Miami Heat works on simulating playoff intensity at practice
05/02/2014 6:52 PM
05/18/2014 10:39 PM
The Heat might be spectators for one of the best set of first-round games in NBA playoffs history, but that doesn’t mean the defending back-to-back champions have sat by lazily.
Three consecutive days of heavy conditioning work concluded Friday with a training camp-style practice at AmericanAirlines Arena. The team had a difficult practice Wednesday, and Heat coach Erik Spoelstra scheduled a conditioning day Thursday while a large contingent of the Heat’s coaching staff, front office and support personnel attended the funeral Mass of Dr. Jack Ramsay in Naples.
“The last two days have been tough. The last two days are our players’ favorite days — conditioning days,” Spoelstra said sarcastically. “So our practice two days ago was 90 percent conditioning and 10 percent shooting and [Thursday] was a mandatory conditioning day and [Friday] was a training-camp practice.”
Spoelstra has tried his best to make sure the team doesn’t lose too much its playoff edge, but so many days between series makes that task difficult. The Heat swept the Charlotte Bobcats on Monday, and ever since the team has been waiting for the series between the Toronto Raptors and Brooklyn Nets to end.
The rugged practice Friday inside the Heat’s training facility was meant to simulate the intensity of a playoff game. All 15 players participated, according to Spoelstra, and Chris Bosh said the general competitive nature of the team made the practice run long. Players don’t like to lose this time of year — not even during practice.
“This probably made us all feel a little bit more normal — to have a fully padded and braced, mouth-guarded practice where guys got after it,” Spoelstra said. “I don’t know if we’ve gotten after it like this since training camp.”
Said LeBron James: “It was great to have what we call a Hunger Games practice [Friday]. We went at it. We had a warmup for about 10 minutes and then it was straight contact from then on.”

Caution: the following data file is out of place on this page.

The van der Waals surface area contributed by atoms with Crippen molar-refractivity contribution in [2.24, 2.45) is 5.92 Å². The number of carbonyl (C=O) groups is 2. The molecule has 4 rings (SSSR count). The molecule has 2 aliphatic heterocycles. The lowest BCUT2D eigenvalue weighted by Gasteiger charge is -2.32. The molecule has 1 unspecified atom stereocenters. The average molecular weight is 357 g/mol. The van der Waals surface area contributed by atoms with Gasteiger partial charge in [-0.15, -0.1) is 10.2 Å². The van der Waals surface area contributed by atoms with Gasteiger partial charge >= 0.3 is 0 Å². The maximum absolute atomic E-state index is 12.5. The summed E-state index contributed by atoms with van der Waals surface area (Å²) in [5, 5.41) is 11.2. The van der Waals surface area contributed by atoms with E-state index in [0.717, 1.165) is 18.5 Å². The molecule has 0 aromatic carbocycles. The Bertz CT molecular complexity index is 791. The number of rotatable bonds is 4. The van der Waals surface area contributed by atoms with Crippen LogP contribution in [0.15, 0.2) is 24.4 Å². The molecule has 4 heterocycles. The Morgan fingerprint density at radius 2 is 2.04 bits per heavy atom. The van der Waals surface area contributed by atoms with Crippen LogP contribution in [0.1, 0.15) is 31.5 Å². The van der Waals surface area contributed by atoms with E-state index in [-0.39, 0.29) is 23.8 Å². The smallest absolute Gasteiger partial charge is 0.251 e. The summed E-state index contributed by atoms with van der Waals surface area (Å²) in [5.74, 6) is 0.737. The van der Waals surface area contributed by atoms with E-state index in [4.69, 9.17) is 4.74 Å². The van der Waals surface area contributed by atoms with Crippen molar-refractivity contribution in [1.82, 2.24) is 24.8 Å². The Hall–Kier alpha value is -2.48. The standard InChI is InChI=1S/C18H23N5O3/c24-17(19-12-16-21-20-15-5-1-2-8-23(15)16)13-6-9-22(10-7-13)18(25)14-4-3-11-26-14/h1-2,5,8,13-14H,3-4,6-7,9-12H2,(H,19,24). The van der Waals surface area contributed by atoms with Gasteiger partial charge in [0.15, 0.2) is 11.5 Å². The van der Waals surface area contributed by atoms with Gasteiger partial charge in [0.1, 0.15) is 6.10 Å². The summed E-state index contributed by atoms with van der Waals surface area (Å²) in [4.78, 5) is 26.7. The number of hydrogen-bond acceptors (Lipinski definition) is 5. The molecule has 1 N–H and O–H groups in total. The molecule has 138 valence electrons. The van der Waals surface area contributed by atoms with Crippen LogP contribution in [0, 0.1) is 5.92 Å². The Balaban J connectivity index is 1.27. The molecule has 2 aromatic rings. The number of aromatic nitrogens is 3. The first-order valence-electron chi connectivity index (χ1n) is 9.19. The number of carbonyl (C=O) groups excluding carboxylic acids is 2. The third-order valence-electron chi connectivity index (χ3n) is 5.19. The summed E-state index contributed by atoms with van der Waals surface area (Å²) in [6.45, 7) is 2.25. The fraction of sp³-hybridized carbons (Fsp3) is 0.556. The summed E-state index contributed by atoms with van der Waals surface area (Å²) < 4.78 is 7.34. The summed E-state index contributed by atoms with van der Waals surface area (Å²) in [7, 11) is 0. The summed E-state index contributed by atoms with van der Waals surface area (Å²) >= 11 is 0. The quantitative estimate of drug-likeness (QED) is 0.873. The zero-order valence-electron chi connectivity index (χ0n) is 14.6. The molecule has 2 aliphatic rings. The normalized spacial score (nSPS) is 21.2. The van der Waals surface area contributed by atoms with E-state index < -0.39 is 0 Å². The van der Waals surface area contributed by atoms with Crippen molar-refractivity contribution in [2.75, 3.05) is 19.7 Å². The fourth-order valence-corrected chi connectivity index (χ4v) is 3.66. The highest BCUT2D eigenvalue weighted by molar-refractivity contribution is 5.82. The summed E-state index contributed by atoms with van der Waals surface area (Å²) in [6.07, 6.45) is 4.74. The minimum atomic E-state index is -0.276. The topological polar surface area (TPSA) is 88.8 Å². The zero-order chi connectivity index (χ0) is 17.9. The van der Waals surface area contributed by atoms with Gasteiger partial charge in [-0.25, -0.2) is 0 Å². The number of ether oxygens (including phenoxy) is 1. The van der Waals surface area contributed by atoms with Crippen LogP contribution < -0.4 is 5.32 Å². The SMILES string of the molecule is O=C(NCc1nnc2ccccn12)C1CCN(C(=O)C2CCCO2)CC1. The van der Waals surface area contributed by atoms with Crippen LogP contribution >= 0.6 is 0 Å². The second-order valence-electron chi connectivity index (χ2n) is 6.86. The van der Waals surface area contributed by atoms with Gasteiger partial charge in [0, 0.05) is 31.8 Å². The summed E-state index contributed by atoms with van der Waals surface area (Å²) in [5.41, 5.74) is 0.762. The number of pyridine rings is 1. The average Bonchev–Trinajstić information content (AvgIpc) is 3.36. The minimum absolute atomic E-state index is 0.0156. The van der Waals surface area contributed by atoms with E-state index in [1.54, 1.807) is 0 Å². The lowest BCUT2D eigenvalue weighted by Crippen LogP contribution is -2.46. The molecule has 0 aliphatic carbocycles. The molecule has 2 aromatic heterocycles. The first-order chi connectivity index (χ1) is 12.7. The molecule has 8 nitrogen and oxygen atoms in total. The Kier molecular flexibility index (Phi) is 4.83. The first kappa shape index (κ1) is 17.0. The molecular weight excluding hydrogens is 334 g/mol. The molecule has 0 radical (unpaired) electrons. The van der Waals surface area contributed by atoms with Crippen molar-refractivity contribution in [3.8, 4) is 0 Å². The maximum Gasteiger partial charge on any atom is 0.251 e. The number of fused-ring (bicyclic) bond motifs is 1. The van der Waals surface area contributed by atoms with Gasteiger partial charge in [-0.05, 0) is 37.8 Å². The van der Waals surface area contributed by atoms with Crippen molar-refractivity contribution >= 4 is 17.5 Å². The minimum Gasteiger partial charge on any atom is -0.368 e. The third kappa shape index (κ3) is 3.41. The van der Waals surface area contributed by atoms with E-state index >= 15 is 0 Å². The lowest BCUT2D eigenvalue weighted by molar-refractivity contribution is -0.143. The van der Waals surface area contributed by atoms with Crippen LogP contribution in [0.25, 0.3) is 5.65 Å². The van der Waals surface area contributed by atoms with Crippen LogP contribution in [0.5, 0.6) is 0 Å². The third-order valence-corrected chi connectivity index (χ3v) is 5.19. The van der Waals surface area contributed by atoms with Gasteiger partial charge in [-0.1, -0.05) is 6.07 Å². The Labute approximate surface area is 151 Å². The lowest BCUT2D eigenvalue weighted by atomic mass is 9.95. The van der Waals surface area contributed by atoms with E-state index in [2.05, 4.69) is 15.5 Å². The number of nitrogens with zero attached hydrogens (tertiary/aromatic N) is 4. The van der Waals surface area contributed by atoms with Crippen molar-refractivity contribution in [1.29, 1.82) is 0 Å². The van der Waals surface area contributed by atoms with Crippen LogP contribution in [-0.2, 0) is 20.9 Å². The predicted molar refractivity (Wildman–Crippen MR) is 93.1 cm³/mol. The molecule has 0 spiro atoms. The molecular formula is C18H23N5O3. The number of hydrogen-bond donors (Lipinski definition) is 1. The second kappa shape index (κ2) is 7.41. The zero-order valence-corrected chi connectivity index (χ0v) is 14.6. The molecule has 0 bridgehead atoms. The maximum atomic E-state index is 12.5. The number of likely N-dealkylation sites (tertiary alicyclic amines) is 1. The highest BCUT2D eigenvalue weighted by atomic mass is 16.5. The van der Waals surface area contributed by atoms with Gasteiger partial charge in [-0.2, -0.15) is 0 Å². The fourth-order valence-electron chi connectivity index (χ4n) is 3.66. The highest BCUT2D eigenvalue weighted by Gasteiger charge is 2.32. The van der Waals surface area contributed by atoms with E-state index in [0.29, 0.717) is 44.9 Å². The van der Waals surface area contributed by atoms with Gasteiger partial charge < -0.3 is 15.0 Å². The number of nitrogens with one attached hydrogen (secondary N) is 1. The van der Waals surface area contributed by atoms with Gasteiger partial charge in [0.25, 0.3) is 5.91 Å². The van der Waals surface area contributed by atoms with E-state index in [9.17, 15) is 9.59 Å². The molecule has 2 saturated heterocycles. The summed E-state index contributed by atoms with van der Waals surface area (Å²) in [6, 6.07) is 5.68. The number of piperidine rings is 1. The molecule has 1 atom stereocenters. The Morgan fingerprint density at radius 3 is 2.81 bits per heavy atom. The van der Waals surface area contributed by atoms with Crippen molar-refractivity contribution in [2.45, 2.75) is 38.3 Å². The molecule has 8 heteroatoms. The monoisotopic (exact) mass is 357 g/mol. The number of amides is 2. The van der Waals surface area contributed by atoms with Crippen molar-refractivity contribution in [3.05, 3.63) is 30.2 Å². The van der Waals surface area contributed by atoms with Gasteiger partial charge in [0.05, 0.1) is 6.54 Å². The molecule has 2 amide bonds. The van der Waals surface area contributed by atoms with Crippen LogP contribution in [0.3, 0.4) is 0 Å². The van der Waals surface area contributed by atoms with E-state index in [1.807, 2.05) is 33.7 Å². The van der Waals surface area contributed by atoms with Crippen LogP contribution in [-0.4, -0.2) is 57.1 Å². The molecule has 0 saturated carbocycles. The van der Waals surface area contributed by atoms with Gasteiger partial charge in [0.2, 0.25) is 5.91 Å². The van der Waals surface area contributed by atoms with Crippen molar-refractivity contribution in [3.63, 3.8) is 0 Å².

Almost fully recovered from a thigh bruise he sustained during Game 4 when he collided with Bobcats center Bismack Biyombo, James participated in the mandatory conditioning Thursday, as well as the five-on-five practice Friday. Like everyone, James said he was extremely interested in the outcome of Friday night’s Game 6 between the Raptors and Nets, but was prepared to miss the game if his family decided a trip to Spider-Man 2 was more important.
“I’ve seen enough of Toronto and Brooklyn, plus the coaching staff will prepare us, so I’ll get to look in the book then, too,” James said.
While the Heat’s first-round series lasted only four games, James received more than his fair share of hard knocks and aggressive fouls. The knot in his quadriceps after the collision with Biyombo was particularly painful.
“This one was kind of hurt really bad, so obviously I’ve been on top of it ever since it happened, and it feels good,” James said. “It feels like I’m heading in the right direction.”
Heat forward Shane Battier returned to practice on Friday after missing two days in a row because of flu-like symptoms.
“I’m almost there,” Battier said. “I’m not feeling great, but good enough. I got tired of staying at home.”
Battier has been replaced in the Heat’s rotation by Rashard Lewis and James Jones, but the shooting expert and defensive specialist has kept a positive outlook on reemerging later in the postseason.
“It hasn’t been fun, but it has been a good exercise in patience,” Battier said. “It has been a good exercise in trying to stay Zen. I think I have the right perspective on it.”
Dwyane Wade was not available to the reporters following Friday’s practice.
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